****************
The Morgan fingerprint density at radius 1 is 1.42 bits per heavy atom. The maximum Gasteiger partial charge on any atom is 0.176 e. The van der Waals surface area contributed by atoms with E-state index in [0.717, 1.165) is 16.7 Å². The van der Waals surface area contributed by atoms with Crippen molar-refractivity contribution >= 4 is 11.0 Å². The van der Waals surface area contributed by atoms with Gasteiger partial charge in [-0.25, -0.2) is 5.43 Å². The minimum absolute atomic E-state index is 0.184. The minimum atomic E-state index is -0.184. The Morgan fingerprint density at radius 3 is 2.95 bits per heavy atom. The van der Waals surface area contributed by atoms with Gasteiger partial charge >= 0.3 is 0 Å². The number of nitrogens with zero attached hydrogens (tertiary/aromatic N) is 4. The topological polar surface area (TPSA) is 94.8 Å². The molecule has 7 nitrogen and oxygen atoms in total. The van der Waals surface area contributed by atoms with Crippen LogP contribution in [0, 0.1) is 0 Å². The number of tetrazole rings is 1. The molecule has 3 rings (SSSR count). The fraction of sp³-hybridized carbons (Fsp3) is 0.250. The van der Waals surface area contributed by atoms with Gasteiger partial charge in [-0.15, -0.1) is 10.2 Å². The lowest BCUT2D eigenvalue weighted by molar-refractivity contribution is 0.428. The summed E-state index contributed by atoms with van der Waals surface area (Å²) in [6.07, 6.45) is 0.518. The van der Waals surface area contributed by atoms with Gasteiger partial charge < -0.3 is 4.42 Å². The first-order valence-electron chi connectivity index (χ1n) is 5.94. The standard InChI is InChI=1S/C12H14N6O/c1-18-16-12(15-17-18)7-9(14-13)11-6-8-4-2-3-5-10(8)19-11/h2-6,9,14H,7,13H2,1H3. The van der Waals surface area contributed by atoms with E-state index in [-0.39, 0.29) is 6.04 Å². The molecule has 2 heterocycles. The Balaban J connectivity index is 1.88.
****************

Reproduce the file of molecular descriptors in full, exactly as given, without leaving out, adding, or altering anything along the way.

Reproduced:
The Morgan fingerprint density at radius 1 is 1.42 bits per heavy atom. The maximum Gasteiger partial charge on any atom is 0.176 e. The van der Waals surface area contributed by atoms with E-state index in [0.717, 1.165) is 16.7 Å². The van der Waals surface area contributed by atoms with Crippen molar-refractivity contribution >= 4 is 11.0 Å². The van der Waals surface area contributed by atoms with Gasteiger partial charge in [-0.25, -0.2) is 5.43 Å². The minimum absolute atomic E-state index is 0.184. The minimum atomic E-state index is -0.184. The Morgan fingerprint density at radius 3 is 2.95 bits per heavy atom. The van der Waals surface area contributed by atoms with Gasteiger partial charge >= 0.3 is 0 Å². The number of nitrogens with zero attached hydrogens (tertiary/aromatic N) is 4. The topological polar surface area (TPSA) is 94.8 Å². The molecule has 7 nitrogen and oxygen atoms in total. The van der Waals surface area contributed by atoms with Crippen LogP contribution in [0, 0.1) is 0 Å². The number of tetrazole rings is 1. The molecule has 3 rings (SSSR count). The fraction of sp³-hybridized carbons (Fsp3) is 0.250. The van der Waals surface area contributed by atoms with Gasteiger partial charge in [-0.15, -0.1) is 10.2 Å². The lowest BCUT2D eigenvalue weighted by molar-refractivity contribution is 0.428. The summed E-state index contributed by atoms with van der Waals surface area (Å²) in [6.07, 6.45) is 0.518. The van der Waals surface area contributed by atoms with Gasteiger partial charge < -0.3 is 4.42 Å². The first-order valence-electron chi connectivity index (χ1n) is 5.94. The standard InChI is InChI=1S/C12H14N6O/c1-18-16-12(15-17-18)7-9(14-13)11-6-8-4-2-3-5-10(8)19-11/h2-6,9,14H,7,13H2,1H3. The van der Waals surface area contributed by atoms with E-state index in [-0.39, 0.29) is 6.04 Å². The molecule has 2 heterocycles. The Balaban J connectivity index is 1.88.